__ In both narrative and dialogue, if you use the name of the gun or ammo, spell it as the manufacturer does, including numerals and capital letters. Do the same for military weapons and tanks. Spell out the word caliber.
If you don’t use the full name, still capitalize brands and manufacturers. The designation mm is accepted in narrative.
He eyed the .357 Magnum in the loser’s shaky hand.
Anderson’s Colt .38 was under his pillow, two rooms away.
Both the Browning 9mm, his favorite, and his stacked salami sub, another favorite, were destroyed by the car crusher.
I knew she lied when she told me the M1 Abrams had been named after her father; she was much too young.
__ In dialogue, if the character is saying a variation of the name but not the name itself, you have options. Use words when doing so isn’t convoluted or cumbersome or unclear.
“Dirty Harry used a forty-four, not a three fifty-seven.”
“How would I know? Thirty aught six, thirty aught seven. What’s the difference anyway?”
Deke back-whistled through his teeth. “You’ve never even picked up a rifle, have you?”
“What was it? A nine millimeter?”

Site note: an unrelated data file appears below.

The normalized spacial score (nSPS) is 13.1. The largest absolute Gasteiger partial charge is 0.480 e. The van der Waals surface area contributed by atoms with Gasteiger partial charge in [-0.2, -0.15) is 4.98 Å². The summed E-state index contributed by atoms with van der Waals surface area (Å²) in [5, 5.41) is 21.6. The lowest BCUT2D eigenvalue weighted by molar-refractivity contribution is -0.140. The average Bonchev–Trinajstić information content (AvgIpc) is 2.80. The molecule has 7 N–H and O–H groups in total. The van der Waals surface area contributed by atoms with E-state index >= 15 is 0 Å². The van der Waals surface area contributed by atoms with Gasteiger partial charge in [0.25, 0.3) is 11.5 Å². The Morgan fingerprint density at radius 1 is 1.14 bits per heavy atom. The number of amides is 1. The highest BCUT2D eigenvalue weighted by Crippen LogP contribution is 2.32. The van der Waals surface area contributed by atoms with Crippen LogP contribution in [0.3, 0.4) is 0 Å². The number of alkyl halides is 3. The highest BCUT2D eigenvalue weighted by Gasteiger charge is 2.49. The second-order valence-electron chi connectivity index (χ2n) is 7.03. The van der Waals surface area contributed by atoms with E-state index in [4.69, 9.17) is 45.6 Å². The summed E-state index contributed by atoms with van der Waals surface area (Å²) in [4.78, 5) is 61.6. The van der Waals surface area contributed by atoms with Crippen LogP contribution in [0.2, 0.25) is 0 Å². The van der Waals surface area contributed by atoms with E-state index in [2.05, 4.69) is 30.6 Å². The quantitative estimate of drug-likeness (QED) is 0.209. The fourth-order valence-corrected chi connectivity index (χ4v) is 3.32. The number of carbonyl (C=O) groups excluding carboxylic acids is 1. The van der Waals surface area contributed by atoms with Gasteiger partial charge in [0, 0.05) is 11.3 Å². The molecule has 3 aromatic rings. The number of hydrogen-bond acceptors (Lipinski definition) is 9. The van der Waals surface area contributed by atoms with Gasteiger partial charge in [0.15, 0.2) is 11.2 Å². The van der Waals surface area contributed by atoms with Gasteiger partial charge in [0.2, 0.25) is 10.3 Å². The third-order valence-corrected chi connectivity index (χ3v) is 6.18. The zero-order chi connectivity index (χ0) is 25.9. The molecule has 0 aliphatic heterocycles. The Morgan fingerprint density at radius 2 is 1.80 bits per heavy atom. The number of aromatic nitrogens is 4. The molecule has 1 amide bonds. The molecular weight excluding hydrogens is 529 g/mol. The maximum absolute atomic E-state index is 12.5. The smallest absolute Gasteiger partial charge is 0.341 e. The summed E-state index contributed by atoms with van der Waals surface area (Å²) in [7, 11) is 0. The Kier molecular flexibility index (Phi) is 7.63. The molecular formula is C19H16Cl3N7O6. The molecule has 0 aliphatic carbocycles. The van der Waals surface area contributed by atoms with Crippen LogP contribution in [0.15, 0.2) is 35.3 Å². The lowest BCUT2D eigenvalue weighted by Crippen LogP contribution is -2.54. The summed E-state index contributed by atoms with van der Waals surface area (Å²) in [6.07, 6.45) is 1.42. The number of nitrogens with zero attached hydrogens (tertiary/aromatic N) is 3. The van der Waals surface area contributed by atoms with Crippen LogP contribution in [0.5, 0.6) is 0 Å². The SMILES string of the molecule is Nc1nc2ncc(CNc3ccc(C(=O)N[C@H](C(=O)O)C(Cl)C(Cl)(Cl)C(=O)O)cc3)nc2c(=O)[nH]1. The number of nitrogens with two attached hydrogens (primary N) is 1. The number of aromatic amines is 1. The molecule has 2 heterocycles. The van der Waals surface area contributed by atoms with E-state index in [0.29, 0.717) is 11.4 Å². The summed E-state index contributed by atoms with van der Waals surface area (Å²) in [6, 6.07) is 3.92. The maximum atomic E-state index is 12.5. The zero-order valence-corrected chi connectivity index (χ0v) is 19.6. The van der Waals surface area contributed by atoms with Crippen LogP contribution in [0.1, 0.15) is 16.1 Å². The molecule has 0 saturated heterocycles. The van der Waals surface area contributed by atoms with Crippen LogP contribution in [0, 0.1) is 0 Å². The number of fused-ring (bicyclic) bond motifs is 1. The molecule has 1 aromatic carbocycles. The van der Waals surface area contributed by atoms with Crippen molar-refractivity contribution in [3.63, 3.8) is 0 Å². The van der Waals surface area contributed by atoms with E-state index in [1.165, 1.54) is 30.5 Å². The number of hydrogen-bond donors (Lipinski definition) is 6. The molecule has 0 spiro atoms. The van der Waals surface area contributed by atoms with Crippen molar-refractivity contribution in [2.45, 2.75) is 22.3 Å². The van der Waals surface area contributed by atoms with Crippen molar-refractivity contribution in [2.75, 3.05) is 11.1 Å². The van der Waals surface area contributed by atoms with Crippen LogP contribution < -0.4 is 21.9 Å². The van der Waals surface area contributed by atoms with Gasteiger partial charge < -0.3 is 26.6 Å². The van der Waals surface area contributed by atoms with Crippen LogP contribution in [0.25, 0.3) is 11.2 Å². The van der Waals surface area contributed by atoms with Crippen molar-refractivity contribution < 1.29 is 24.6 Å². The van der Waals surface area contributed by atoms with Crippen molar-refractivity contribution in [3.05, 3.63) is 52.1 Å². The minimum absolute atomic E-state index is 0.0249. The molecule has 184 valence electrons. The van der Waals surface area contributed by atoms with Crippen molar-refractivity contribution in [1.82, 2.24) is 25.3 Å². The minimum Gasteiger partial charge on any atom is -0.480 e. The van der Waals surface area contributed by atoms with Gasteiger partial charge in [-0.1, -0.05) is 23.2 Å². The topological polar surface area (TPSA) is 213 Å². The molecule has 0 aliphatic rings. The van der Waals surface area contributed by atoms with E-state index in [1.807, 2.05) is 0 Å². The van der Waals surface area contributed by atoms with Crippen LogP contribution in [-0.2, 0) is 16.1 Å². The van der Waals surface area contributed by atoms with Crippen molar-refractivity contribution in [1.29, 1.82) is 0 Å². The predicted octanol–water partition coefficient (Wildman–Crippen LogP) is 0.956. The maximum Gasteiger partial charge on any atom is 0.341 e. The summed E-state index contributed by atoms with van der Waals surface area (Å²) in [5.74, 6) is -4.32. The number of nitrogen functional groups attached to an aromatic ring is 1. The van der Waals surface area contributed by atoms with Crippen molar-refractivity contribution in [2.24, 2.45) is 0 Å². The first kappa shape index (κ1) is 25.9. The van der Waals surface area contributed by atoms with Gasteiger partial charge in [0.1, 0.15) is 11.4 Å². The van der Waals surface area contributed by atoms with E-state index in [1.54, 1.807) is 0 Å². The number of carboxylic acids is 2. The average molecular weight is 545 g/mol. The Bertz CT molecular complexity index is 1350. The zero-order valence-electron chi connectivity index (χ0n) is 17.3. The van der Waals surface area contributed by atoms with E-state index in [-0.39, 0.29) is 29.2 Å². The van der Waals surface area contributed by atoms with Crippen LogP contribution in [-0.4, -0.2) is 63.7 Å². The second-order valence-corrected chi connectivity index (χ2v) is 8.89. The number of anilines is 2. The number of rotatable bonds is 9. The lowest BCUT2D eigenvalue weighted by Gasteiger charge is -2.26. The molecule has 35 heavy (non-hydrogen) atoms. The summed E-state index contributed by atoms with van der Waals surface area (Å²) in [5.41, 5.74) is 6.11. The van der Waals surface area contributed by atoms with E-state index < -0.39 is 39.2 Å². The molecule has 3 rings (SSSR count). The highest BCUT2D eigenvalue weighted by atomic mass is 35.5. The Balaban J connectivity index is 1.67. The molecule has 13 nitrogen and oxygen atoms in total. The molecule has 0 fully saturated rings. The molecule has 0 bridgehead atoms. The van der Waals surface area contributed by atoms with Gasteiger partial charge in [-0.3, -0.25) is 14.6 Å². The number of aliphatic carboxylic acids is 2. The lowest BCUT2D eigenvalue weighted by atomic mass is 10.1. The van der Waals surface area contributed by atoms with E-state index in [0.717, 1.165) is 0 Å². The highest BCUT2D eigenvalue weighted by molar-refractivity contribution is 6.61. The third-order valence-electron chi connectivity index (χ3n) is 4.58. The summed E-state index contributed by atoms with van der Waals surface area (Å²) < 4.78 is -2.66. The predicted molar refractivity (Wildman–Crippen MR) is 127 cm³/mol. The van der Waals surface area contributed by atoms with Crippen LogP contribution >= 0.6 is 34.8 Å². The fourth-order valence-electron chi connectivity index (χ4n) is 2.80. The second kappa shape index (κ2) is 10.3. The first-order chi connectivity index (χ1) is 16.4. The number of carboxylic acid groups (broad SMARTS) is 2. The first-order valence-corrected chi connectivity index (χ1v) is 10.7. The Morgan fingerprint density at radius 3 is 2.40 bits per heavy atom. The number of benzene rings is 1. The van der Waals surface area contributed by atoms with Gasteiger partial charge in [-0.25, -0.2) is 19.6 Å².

“A Glock 17 Compensated. New and shiny.”
If you’ve got rules that conflict, you have a few options.
Choose the option that gives clarity to the reader.
Remember that in fiction, words can almost always be substituted for numerals. When in doubt, write it out. Yeah, corny and elementary, I know. But it’s advice that’s easy to remember.
Keep in mind that characters don’t all speak or think the same way, with the same words. Let your choices reflect your characters and not only the rules. That is, sometimes the rules are less important than the way the characters express themselves.
As an example, the rules (for American English, not British English) tell us not to write years in this manner—fourteen hundred and ninety-two, with the and. But your character just may think or say a date with the and. Be true to his voice and style.
And be consistent. Create a style sheet and stick with it. Know what choice you made for your numbers in chapter six and do the same in chapter fifteen.
Fiction is different from other writing styles. We use words rather than symbols, abbreviations, and images. If you’re unsure, spell out the numbers. Put it in words.